August 28, 2012
In this five-part series on criminal e-discovery, I will look at the burdens, benefits, and federal rules surrounding the use of e-discovery in criminal proceedings. E-discovery is rapidly making headway in civil proceedings, but the criminal courts have not taken to digital evidence as quickly. This short series of articles will give insight to the current status of e-discovery in criminal proceedings as well as recent cases of interest.
This year may be the year that the criminal bar catches up to the civil bar with regards to e-discovery. In February the Joint Electronic Technology Working Group, spearheaded by the Department of Justice, issued its preliminary e-discovery directive, available here. In the intervening months, more and more e-discovery has come into play with criminal cases. Most recently the tweets of Malcolm Harris have been the center of attention, as Judge Sciarrino Jr. recently ordered Twitter to respond to a subpoena.
Additionally, the landscape of criminal defendants is changing rapidly. The CEOs of the large mortgage companies or financial firms do not see themselves as common criminals; they make their deals at the club or on the golf course. The problem is that the business following such meetings is memorialized by electronic communication, and unknown to them, these business practices have caught the attention of the government. Welcome to 21st century communications.
Modern day communications, through e-mail, the web, instant messaging, electronic faxing, and digital voicemail, expand the nature and location of “relevant evidence” as well as the obligations to obtain, preserve, produce and manage this evidence. Courts quickly need to recognize the increasing necessity for the accused to access electronically stored information (ESI) in order to effectively build a defense. Furthermore, the context in which the ESI was forensically ascertained may be as important to a defendant as the substantive information recovered. Such is the case in United States v. Jones (2012), where authorities attached a GPS tracking device to a suspect’s vehicle. The data obtained without a warrant was held by the Supreme Court to be an unlawful search under the 4th Amendment.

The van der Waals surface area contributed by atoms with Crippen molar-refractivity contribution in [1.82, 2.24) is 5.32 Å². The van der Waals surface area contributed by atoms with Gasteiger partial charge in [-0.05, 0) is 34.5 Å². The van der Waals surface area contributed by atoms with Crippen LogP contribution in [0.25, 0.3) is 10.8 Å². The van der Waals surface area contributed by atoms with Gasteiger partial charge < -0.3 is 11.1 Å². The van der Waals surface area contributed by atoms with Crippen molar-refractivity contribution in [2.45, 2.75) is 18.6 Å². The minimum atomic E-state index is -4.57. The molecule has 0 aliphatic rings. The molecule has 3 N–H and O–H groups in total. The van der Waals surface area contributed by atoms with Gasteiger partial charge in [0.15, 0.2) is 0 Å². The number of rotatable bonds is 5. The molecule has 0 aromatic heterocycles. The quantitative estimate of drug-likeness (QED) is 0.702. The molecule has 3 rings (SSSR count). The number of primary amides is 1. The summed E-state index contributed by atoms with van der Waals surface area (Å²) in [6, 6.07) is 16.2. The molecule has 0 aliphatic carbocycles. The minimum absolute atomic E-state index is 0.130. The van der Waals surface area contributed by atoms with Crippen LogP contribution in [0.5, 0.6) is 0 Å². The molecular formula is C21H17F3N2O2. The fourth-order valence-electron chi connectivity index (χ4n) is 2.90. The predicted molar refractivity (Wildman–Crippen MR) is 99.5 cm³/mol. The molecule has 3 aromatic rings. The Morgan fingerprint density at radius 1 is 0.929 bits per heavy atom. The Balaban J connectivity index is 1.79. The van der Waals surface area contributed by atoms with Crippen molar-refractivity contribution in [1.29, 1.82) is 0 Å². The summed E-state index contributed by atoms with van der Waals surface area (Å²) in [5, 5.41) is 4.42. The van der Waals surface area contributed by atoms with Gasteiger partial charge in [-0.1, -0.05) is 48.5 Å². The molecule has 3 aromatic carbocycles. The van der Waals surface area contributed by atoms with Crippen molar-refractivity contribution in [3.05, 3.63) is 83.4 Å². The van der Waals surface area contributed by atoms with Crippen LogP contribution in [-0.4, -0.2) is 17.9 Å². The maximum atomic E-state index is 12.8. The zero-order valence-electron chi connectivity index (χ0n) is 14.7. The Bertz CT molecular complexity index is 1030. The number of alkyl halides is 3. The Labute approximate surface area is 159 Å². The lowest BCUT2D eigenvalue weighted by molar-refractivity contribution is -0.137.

Free e-mail accounts like Yahoo!, Gmail, and Hotmail, along with mobile devices expand the universe of the “forms” of evidence at issue (irrespective of whether the crime being prosecuted is “corporate” or “street” in nature). The landscape of criminal defendants is also changing rapidly.
E-discovery assumes a critical role unique to criminal proceedings. Unlike hard copy documents and tangible evidence (e.g., gun, picture, clothing, etc.), ESI may contain exculpatory evidence that may not be readily apparent to the prosecution that maintains custody and control over the ESI. Additionally, the prosecution may improperly be in possession of ESI that should be the subject of a motion to suppress which may exculpate a defendant or affect the strength of the prosecution’s case.